Alaska Digest

Posted: Friday, April 02, 2004

Teachers, district to continue contract talks

JUNEAU - A mediation Wednesday between the Juneau School District and its teachers did not produce a new contract, but the parties may talk again later this month.

The sticking point is money. The 340-member Juneau Education Association has been seeking a two-year contract with raises each year; movement up the salary schedule, which pays more for added years of experience or college credits; and a larger district contribution to health insurance premiums, which are expected to rise.

The district has said it can't afford any of that unless it gets more state money.

Both sides exchanged proposals and information in the mediation, and they may meet on April 21 rather than go immediately to arbitration, said Superintendent Peggy Cowan.

During the mediation, the parties discussed what the district would do if it receives more state funding.

"We hope that by that time (April 21) we might have a more accurate picture from the Legislature," Cowan said.

Without any additional state funding, the district is still proposing a "hard freeze" for two years for teachers, said Molly Box, a spokeswoman for the JEA.

"This means that teachers will take home approximately $1,200 less next year, and an additional $2,400 less in '05-'06, because of the rising health insurance costs," she said.

The Juneau School Board has passed tentative budgets for the next two school years that presume no added state money. The budgets include laying off 26 teachers next school year and 20 in the following year, as well as other cuts to services.

Box said the teachers hope that even without additional state funding the district and School Board will take "a serious look at their spending and start prioritizing for the kids of Juneau. We feel there are still many areas of the budget that need tightening before our class sizes are increased."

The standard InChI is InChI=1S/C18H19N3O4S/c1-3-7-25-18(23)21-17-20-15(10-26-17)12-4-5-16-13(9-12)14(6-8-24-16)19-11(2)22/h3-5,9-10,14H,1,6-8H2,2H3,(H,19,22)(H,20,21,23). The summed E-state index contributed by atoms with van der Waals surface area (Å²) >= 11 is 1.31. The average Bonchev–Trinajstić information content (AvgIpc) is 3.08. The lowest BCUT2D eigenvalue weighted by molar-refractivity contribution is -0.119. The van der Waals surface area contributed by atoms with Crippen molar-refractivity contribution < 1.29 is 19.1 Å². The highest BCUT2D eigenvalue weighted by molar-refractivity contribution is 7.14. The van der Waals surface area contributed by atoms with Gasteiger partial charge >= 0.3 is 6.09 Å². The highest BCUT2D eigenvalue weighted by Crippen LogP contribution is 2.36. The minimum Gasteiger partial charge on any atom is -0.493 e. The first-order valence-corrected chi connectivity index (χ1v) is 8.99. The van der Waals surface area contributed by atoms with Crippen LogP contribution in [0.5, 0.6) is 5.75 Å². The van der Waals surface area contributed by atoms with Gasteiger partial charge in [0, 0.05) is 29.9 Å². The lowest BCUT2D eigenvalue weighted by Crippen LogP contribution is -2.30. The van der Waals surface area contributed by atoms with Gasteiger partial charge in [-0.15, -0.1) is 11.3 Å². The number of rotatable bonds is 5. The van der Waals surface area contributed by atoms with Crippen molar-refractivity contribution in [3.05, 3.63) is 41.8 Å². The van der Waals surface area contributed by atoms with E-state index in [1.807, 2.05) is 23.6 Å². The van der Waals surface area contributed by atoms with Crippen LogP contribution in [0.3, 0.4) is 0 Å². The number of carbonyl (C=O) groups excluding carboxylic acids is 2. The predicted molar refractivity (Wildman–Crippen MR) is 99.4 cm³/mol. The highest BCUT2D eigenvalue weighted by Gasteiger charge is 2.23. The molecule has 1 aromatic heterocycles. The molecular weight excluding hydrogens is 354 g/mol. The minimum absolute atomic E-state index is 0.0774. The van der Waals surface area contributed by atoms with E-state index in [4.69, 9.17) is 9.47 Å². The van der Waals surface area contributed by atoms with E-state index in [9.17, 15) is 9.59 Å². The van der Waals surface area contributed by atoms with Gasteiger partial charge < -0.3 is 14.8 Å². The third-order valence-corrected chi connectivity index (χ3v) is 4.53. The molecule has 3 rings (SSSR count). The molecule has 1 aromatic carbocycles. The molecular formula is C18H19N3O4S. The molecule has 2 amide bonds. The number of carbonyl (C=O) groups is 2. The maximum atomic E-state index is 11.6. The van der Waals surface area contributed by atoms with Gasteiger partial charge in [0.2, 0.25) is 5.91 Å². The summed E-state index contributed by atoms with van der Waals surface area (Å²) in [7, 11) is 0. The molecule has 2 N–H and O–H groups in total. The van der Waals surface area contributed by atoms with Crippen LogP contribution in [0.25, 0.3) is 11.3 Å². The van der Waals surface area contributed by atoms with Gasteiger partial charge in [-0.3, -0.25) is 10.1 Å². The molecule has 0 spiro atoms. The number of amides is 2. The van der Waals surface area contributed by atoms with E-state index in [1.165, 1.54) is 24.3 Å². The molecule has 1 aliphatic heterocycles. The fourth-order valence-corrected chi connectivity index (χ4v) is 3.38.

Thane Road to close for 2 1/2 hours today

JUNEAU - Thane Road will be closed from 10 a.m. to 12:30 p.m. today as the Alaska Department of Transportation and Public Facilities conducts avalanche control activities.

The department plans to fire avalanche control shots from the Treadwell Mine area on Douglas Island to the west slope of Mount Roberts.

For more information contact the Department of Transportation and Public Facilities at 465-1788 or 465-1779.

Prayer breakfast set for Saturday

JUNEAU - The Governor's Prayer Breakfast will be held at 9 a.m. Saturday at the Juneau-Douglas High School atrium. The cost is $15. Tickets are available at Hearthside Books.

The draft program includes a welcome by Pastor Mike Rose of the Juneau Christian Center, the posting of the colors by the U.S. Coast Guard and an invocation by Pastor Steven Olmstead of Chapel by the Lake.

Sen. Ralph Seekins, R-Fairbanks, is scheduled to read from the Old Testament and Rep. Peggy Wilson, R-Wrangell, will read from the New Testament. Sen. Bettye Davis, D-Anchorage, will offer a prayer for leadership.

There will be music by Paul and Melissa Zahasky, Ken and Charlotte Truitt and Olmstead.

Doug Burleigh of the Leadership Development Foundation will speak, followed by a response from Lt. Gov. Loren Leman. Pastor Associate Tracee Hackel of Chapel by the Lake will give the closing remarks and a prayer.

The idea for the prayer breakfast came out of the Clapham Fellowship, which meets at the Capitol on Tuesday morning for Bible study and prayer. The Juneau Governor's Prayer Breakfast and the Clapham Fellowship are non-partisan and non-denominational.

The first annual prayer breakfast in Juneau in recent years occurred last year at Centennial Hall.

"It is a community event sponsored by politicians, professionals, and business and church leaders who are willing to attend a prayer breakfast to build local leadership," said Julie Morris, a Juneau School Board member and chairwoman of the committee organizing it.

House OKs restaurant inspection bill

JUNEAU - A bill requiring restaurant workers to become certified to handle food narrowly passed the House on Thursday, despite objections from conservative Republicans and some Democrats.

The bill would let the state Department of Environmental Conservation require restaurant workers to pass a safe food-handling test and pay for a $10 food-handling certificate.

Managers would have to get a higher level of training. They would be required to develop operating procedures and inspect their own facilities, maintaining records that DEC could audit.



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